Saturday, November 27, 2010

Aging gracefully (or not)

Somehow, I ended up simultaneously reading two books about women trying to deal with aging. The first, All Over the Map, by Laura Fraser, is a "coming-of-middle-age" tale of travel, food and romance. The other is Growing Up in Old Age, is a more searing look at the "unyielding course of aging", from the vantage point of novelist and poet Margaret Howe Freydberg when she was in her late 80s. I picked the first because I thought it was a travel/food book, and the second because I wanted to gain some insight into the aging process from someone in the trenches. But they have both raised the interesting and disturbing question of what it means for a woman to lose her looks to age.

I thought of myself as attractive when I was in my twenties, but never pretty and certainly not beautiful. My mother's side of the family has blessed me with good skin and an hourglass figure (which didn't seem like such a blessing in high school). Since casual acquaintances seldom seem to recognize me, I tend to think of myself as generic, if not plain. But it is one thing to be plain, or appealing or whatever mildly positive descriptor one might choose, and another to become unattractive, or even ugly. I am ashamed to admit it, but I used to feel vaguely angry when I looked at my mother's sagging chin, or lined face, or drooping eyelids. Now they are mine.

The heroine in All Over the Map is, despite her misgivings, young enough to dress and act seductively. Margaret Howe Freydberg remembers those days, but has moved far beyond them. I am in the middle, wondering if I will detect the line when it is crossed.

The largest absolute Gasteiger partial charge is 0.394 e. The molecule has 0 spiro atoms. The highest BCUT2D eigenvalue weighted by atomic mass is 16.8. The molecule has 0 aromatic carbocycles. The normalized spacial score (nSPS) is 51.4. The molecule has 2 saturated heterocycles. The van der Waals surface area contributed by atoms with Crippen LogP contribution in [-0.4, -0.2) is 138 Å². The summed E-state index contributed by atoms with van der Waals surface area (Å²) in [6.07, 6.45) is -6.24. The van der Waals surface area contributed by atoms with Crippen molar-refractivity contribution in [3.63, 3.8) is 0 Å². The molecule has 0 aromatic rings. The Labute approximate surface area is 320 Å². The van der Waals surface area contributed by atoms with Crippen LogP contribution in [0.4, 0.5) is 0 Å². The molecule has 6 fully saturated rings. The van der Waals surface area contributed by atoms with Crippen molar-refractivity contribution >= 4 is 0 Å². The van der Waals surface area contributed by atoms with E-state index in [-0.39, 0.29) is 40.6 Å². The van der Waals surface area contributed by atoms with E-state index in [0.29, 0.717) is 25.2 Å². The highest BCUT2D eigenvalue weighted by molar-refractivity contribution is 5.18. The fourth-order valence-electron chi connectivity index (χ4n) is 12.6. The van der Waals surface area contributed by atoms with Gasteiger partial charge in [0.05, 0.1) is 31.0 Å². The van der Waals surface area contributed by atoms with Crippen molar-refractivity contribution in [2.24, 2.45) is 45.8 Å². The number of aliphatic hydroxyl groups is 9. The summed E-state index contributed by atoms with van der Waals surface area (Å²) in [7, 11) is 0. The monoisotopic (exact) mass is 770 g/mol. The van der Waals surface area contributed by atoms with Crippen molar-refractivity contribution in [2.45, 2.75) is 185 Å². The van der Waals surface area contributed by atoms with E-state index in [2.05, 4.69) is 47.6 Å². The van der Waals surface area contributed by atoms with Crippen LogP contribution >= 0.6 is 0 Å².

2 comments:

Kelly Hogaboom said...

Thanks for touching on an important conversation missing from the mainstream. My own mother and I struggle with these issues. This might not make sense but one thing that bothers me is the constant mantra of looking one's best, looking thin or young or "everyone is beautiful". While I do agree human beings are beautiful in a spiritual and corporeal sense, it seems these cultural messages drown out any room to express our "ugly" or our "plain" - both words I identify with. I'd love to self-express how I find my corporeal form without people being uncomfortable or rushing in with, "Oh no you're not fat!" Or "No you're totally pretty!"

I kind of feel like I never WAS very pretty... and I'm OK with that.

Meg said...

Nine years ago I was 46 and still considered fairly striking (never pretty nor beautiful in the usual sense). But the stresses of health and finances have worn me down and now at 55 I look twenty years older than I do in photos from nine years ago. I've stopped trying, I guess. In a way it has been liberating--there's no concern about looking "attractive" and "kept up" like my mother still does to this day. And I feel sad for younger women, and especially for those my own age, who still look like they're trying too hard. Interesting post, and will have to check out those books.